My wife had a simple mantra that she repeated each time our boys left the house to go out with their friends. She would say, “Make good choices!”. Her inference was that there was loss associated with bad choices. Never before have patients, families, doctors, other healthcare professionals and medical organizations had more important choices to make than now. Like the circumstances that potentially surrounded the choices that our boys would have in the outside world away from their home, the choices offered to the participants in the grand drama of healthcare reform all involve risk and the potential for loss. It would seem prudent for us to understand how we commonly make errors when we are asked to make a choice in the context of possible gains and the risk of potential losses in an environment of uncertainty.

In healthcare reform no one is just a spectator or gets a bye from the necessity of making choices. There are difficult choices for patients who must make decisions about the trade offs between costs, benefit packages, and coverage and who they will have access to see. Doctors must make choices not only about what treatments to employ but also make economic choices about which insurers to accept whether they will see Medicaid and Medicare patients or whether they will be self employed or become salaried in a system.

Since the passage of MACRA doctors, hospitals and health systems must add complex choices about what path they will follow into the future of value based reimbursement. Organizations must decide whether to prepare to participate in alternative payment models (APMs), focus on the merit based incentives (MIPs) option or just continue to accept fee for service reimbursement with little chance for anything but a continuous decline in the future in their income from Medicare. All healthcare organizations operate in an uncertain environment where the politics and regulations can change quickly.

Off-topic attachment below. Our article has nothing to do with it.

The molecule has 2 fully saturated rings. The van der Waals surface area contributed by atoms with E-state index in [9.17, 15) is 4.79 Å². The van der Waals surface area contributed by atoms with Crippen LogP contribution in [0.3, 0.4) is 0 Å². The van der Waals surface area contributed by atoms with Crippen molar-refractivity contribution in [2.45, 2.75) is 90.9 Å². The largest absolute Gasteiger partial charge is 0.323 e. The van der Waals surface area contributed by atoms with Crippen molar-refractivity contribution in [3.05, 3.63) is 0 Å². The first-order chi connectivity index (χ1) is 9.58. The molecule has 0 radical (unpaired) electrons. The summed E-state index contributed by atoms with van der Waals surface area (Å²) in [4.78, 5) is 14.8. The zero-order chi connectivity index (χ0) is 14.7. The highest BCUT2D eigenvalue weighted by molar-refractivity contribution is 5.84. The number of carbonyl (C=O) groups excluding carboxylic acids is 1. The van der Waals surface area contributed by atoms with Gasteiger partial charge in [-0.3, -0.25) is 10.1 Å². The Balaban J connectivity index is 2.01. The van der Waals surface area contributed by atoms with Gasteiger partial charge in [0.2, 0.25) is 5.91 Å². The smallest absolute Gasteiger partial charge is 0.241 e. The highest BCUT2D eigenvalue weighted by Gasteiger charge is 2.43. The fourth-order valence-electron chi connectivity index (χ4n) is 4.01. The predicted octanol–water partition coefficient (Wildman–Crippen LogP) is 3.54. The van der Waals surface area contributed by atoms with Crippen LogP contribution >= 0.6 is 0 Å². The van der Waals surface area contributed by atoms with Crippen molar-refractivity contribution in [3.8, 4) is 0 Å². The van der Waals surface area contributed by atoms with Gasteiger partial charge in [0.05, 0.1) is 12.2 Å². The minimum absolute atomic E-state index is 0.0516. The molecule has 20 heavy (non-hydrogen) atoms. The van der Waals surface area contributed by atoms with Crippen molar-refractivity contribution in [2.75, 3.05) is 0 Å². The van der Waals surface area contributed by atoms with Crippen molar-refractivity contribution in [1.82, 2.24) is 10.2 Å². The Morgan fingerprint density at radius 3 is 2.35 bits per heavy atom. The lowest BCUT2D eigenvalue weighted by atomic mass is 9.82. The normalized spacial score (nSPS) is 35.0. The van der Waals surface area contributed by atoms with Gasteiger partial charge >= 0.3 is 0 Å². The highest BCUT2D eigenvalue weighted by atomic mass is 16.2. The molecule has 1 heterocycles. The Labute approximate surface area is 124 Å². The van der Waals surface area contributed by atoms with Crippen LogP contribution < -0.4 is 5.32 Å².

Commercial insurers and CMS are pushing doctors and healthcare organizations to chose to accept more risk as well as understand more about population health. There are choices and decisions to be made about how to respond to these demands. Some wonder if this is a passing trend that can be ignored. Perhaps the shift from FFS can be resisted. Would it help to elect a business friendly president? On the other hand, perhaps fee for service has passed a point of no return and every moment of delaying in preparing for value based reimbursement, risk, and population health will just increase an organization’s vulnerability for future losses that are guaranteed if they delay. 

Every healthcare board, every healthcare executive, and every healthcare professional needs to weigh the risks and benefits of preparing for changes that looks like they will come, but when? The future of FFS will be determined by the sum of all the forces and all the choices that are interacting in the ongoing drama. The emotion that heightens the tension behind all of these choices is the fear of the losses associated with making bad choices. What makes it all so hard is the variability in strengths and weaknesses that we bring to the moment in terms of mindset, experience, ability to tolerate uncertainty and individual appetites for risk.

We all have powerful aversions to risk, potential loss and all things that move us from the comfortable set point of the status quo. We highly prize what we currently have (endowment) and are not easily persuaded to trade it in on what someone, whom we do not fully trust, tells us will be better. Only two groups naturally embrace movement from the status quo. The first group are those for whom the status quo is already an unacceptable loss. The second group is a coalition composed of those who are profoundly troubled by the deficiencies in care that they see and those who see the potential for ultimate loss for everyone when the metastable systems of current care, replete with their inequities in access and quality, eventually collapse.